The variability of the stratosheric aerosol layer is an important factor within the climate system (Solomon et al., 2011). The Figure shows global time series of aerosol concentration and of its source gas sulfur dioxide as observed by the Michelson Interferometer for Passive Atmospheric Sounding (MIPAS). The importance of volcanic eruptions (triangles) on the variability is visible. AtmoSat will open, for the first time after 2012, the opportunity to perform such measurements with a significantly increased spatial coverage and resolution. This will provide essential input parameters, like the injection height distribution and mass of SO2, for application in atmospheric modelling.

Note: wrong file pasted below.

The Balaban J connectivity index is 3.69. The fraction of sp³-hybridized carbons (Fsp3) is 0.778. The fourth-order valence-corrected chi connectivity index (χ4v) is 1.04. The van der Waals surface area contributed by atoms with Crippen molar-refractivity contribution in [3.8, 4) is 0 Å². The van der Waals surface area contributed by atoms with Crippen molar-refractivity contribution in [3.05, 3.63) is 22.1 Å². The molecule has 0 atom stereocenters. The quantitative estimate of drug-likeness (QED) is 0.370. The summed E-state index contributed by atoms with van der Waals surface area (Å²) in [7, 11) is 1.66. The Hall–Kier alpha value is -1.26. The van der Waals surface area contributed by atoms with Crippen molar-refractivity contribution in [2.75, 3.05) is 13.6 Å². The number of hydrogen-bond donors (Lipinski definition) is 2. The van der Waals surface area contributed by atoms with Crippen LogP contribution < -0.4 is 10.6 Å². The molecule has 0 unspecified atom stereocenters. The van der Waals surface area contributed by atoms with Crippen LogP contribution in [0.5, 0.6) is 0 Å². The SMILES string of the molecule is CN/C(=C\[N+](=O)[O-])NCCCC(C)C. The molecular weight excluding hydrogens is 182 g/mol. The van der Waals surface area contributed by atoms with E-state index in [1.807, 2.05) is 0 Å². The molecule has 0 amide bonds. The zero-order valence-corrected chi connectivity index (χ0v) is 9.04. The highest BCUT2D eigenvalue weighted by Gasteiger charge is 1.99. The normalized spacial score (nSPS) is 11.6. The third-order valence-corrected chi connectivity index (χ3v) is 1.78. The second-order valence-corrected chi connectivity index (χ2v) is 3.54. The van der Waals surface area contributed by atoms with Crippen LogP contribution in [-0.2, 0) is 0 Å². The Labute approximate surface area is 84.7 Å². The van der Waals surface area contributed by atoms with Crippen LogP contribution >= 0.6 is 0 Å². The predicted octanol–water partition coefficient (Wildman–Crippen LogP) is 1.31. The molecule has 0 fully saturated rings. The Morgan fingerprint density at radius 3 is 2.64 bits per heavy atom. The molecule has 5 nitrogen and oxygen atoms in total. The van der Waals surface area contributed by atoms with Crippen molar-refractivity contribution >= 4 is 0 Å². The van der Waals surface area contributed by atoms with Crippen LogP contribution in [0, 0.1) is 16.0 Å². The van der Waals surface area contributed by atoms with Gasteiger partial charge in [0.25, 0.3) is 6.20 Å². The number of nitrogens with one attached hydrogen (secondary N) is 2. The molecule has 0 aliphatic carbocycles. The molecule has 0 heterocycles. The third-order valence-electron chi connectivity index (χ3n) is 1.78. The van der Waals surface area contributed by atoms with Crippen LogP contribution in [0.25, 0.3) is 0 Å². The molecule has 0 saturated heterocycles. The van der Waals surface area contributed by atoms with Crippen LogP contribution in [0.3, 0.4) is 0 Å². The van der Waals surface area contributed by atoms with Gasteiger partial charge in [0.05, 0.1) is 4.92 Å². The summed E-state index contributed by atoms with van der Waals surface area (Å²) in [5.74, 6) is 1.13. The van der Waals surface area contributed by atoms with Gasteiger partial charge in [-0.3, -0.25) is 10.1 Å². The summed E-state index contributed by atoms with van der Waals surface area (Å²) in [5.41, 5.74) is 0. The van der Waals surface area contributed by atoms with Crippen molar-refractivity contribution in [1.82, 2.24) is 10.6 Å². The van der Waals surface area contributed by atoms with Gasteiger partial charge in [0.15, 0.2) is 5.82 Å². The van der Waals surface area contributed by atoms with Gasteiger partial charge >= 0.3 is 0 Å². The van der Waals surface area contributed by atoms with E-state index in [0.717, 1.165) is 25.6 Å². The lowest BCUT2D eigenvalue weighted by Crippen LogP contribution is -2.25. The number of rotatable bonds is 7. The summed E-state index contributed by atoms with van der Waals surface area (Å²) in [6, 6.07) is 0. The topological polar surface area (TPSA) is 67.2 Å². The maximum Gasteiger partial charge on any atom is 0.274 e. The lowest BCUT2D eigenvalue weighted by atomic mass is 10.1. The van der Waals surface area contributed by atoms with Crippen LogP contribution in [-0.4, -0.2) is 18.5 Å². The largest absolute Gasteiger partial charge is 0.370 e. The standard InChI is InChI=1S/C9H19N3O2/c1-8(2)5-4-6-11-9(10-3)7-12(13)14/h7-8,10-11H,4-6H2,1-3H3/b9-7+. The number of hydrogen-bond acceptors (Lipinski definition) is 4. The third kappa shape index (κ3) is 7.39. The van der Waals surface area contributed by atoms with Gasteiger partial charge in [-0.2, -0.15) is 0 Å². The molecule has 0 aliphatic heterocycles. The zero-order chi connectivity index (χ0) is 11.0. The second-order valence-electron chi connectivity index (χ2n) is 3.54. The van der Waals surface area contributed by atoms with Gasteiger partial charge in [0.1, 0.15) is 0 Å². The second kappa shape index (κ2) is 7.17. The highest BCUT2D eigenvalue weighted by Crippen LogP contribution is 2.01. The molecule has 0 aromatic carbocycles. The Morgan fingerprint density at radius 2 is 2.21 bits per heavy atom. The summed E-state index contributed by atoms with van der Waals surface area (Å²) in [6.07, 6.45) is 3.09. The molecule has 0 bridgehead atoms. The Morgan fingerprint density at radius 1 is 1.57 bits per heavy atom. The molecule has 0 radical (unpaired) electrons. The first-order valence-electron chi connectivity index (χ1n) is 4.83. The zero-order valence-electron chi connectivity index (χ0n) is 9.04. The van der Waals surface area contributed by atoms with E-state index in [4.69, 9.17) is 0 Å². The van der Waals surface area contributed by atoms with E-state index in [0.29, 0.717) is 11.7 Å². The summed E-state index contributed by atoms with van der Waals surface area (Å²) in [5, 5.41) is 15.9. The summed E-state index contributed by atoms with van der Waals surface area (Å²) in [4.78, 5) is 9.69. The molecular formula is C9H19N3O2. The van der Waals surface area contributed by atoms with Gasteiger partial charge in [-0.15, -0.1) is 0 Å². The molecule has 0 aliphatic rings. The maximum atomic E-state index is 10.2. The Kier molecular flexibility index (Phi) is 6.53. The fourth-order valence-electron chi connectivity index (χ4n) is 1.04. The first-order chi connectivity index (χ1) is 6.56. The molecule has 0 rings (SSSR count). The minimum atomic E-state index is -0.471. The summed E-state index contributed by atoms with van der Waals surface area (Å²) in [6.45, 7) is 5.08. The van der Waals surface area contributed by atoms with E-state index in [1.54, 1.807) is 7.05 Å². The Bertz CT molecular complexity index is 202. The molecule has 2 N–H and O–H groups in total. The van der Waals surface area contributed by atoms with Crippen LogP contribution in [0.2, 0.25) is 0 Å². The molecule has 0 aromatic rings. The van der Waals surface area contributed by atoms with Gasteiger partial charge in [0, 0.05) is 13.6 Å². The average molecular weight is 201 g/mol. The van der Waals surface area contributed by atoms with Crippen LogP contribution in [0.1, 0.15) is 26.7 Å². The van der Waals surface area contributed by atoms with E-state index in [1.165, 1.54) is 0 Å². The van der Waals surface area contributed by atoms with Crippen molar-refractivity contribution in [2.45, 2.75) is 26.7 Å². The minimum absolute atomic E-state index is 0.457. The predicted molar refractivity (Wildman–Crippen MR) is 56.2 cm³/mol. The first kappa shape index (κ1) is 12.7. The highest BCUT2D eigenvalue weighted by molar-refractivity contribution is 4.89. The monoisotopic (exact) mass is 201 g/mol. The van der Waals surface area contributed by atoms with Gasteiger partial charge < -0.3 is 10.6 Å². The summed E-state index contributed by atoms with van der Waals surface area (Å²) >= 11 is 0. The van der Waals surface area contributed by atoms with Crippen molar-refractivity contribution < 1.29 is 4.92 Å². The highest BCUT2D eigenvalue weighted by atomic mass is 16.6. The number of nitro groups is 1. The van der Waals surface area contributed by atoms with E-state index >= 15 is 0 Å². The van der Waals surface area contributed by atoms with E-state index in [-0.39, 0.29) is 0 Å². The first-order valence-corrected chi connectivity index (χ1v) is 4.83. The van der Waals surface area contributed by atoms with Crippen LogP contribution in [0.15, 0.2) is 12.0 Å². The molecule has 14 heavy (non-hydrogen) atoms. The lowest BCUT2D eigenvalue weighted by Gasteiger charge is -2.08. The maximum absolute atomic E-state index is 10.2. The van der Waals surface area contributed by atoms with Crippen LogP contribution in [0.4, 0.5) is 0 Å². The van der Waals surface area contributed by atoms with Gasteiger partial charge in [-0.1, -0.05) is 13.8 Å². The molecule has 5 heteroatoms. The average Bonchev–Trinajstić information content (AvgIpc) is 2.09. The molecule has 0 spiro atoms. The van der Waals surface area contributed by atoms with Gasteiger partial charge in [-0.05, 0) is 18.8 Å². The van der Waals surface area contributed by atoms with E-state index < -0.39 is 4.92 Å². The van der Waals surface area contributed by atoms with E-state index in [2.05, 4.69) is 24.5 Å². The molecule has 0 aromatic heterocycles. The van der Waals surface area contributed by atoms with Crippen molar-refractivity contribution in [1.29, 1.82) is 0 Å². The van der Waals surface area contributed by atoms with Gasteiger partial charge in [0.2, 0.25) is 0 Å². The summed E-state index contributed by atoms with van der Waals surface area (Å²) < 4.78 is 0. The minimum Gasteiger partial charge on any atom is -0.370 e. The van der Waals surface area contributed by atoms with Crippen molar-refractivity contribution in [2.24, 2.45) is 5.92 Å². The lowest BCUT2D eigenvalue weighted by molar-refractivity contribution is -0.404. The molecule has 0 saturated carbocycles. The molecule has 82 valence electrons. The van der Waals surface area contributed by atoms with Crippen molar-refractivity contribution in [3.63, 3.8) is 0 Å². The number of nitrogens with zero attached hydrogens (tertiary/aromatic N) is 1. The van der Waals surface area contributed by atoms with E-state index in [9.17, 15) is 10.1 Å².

Günther et al., 2018, https://www.atmos-chem-phys.net/18/1217/2018/
Solomon et al., 2011, http://science.sciencemag.org/content/333/6044/866
The variability of the near-surface climate is most strongly influenced by the radiative effects of water vapor, ozone, and sulfate aerosols in the upper troposhere and stratosphere. To understand decadal climate variability it is necessary to quantify the temporal and spatial variability of these trace substancies and to attribute this variability to atmospheric processes such as the Brewer-Dobson circulation, long-range transport and stratosphere-troposphere exchange.
Major scientific messages in the literature:
- Ammonia / ammonium in the upper troposphere:
Ge et al., PNAS, 2018
Kirkby et al., Nature, 2011
- New sources of ozone-depleting substances:
Montzka et al., Nature, 2018,
- The recovery of the ozone layer is delayed:
Ball et al., Atmos. Chem. Phys., 2018,